Researchers in Trinity College Dublin have recently encouraged people to increase their intake of foods rich in Vitamin D (liver, oily fish, eggs, fortified foods like dairy products and cereals) and to consider taking a Vitamin D supplement containing a minimum of 400IU (10ug) of vitamin D per day but higher intakes, closer to 20ug per day, may provide additional benefits. The report investigated the link between supplementation with Vitamin D and potential prevention of respiratory infections which is obviously quite topical given the current COVID 19 pandemic. At-risk groups may benefit from a supplement containing 600-800IU (15-20ug) of Vitamin D per day. Their full report can be found here.
Supplementing with Vitamin D status may help people, particularly those at high-risk, to maintain their overall health during the pandemic along with other recommended protective measures such as wearing a face covering, reducing social contacts and hand hygiene.
Can we take too much?
When we naturally synthesise vitamin D through our skin, the body has an ability to stop production once sufficient amounts have been made. However, this is not the case when we take it in large doses in supplement form. Having said that, to the literature has not conclusively proven the existence of toxic levels of vitamin D, but some harmful side effects are reported at mega doses of 40000 IU daily. The IOM has set the upper level of intake at one-tenth of this or 4000 IU, but research has shown that taking as much as 10000 IU of vitamin D daily for 6 months did not result in adverse side effects. It is still best to check the label of any vitamin D supplement you decide to take and keep within a range of 1000-5000 IU daily.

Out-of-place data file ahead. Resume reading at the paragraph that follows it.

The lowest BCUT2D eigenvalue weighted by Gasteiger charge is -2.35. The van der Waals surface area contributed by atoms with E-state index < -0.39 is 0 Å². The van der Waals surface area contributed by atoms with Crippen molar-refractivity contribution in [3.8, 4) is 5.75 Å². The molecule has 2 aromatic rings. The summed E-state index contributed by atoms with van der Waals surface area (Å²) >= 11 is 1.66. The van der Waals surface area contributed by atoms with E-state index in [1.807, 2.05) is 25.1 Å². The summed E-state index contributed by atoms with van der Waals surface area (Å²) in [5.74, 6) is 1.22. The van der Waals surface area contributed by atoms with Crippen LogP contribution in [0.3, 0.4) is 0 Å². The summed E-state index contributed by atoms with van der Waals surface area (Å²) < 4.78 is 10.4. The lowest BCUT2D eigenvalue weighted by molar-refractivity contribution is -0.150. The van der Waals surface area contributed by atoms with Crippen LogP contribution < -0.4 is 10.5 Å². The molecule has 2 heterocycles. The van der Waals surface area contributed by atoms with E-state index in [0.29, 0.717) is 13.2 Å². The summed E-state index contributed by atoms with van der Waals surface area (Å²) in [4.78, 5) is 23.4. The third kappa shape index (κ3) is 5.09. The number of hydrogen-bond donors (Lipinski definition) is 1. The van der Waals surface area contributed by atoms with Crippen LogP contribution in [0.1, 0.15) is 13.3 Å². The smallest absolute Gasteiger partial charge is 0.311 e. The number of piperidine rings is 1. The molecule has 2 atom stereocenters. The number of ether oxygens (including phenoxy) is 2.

There is no doubt that vitamin D is a hugely important vitamin for optimum health and well-being across the lifespan. There is extensive evidence to suggest that a widespread deficiency exists particularly in countries with long winters with limited sunshine – and Ireland is certainly one of those. If you are someone who doesn’t eat foods rich in vitamin D, and you don’t get to visit tropical climates during the winter months, a vitamin D supplement would be a sensible and practical option. Here are some practical recommendations:
- Aim to eat a diet rich in vitamin D during the winter months, particularly oily fish
- Take a vitamin D supplement daily
- During the summer months, get sensible amounts of sun exposure but do not risk getting burned
- Excessive supplementation is not recommended and may even be detrimental to your health
- If you think you are deficient in vitamin D then it is worth asking your doctor to check your levels